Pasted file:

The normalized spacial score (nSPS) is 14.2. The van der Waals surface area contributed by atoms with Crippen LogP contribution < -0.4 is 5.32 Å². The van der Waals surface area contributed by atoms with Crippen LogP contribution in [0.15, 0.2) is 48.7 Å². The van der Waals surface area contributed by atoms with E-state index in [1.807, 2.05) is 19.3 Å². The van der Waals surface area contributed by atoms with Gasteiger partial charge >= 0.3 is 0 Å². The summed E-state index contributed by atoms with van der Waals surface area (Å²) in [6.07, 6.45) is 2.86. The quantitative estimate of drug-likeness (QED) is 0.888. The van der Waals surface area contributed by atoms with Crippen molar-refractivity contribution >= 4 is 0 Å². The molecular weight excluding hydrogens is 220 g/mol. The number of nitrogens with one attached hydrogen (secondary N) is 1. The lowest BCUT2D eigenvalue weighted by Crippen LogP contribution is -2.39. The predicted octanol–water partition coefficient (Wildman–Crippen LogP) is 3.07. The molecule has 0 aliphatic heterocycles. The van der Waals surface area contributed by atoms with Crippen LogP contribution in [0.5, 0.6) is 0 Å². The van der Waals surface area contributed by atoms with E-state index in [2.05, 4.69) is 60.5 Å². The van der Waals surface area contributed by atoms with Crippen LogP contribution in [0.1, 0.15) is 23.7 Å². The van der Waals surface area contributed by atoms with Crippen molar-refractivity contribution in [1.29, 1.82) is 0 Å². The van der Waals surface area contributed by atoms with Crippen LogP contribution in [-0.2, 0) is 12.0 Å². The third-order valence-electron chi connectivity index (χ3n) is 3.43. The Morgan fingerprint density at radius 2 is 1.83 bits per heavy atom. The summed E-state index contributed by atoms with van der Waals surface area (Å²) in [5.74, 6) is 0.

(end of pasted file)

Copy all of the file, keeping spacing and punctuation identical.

The normalized spacial score (nSPS) is 14.2. The van der Waals surface area contributed by atoms with Crippen LogP contribution < -0.4 is 5.32 Å². The van der Waals surface area contributed by atoms with Crippen LogP contribution in [0.15, 0.2) is 48.7 Å². The van der Waals surface area contributed by atoms with E-state index in [1.807, 2.05) is 19.3 Å². The van der Waals surface area contributed by atoms with Gasteiger partial charge >= 0.3 is 0 Å². The summed E-state index contributed by atoms with van der Waals surface area (Å²) in [6.07, 6.45) is 2.86. The quantitative estimate of drug-likeness (QED) is 0.888. The van der Waals surface area contributed by atoms with Crippen molar-refractivity contribution >= 4 is 0 Å². The molecular weight excluding hydrogens is 220 g/mol. The number of nitrogens with one attached hydrogen (secondary N) is 1. The lowest BCUT2D eigenvalue weighted by Crippen LogP contribution is -2.39. The predicted octanol–water partition coefficient (Wildman–Crippen LogP) is 3.07. The molecule has 0 aliphatic heterocycles. The van der Waals surface area contributed by atoms with Crippen LogP contribution in [0.5, 0.6) is 0 Å². The van der Waals surface area contributed by atoms with E-state index in [2.05, 4.69) is 60.5 Å². The van der Waals surface area contributed by atoms with Crippen LogP contribution in [0.1, 0.15) is 23.7 Å². The van der Waals surface area contributed by atoms with Crippen molar-refractivity contribution in [1.29, 1.82) is 0 Å². The van der Waals surface area contributed by atoms with Crippen LogP contribution in [-0.2, 0) is 12.0 Å². The third-order valence-electron chi connectivity index (χ3n) is 3.43. The Morgan fingerprint density at radius 2 is 1.83 bits per heavy atom. The summed E-state index contributed by atoms with van der Waals surface area (Å²) in [5.74, 6) is 0.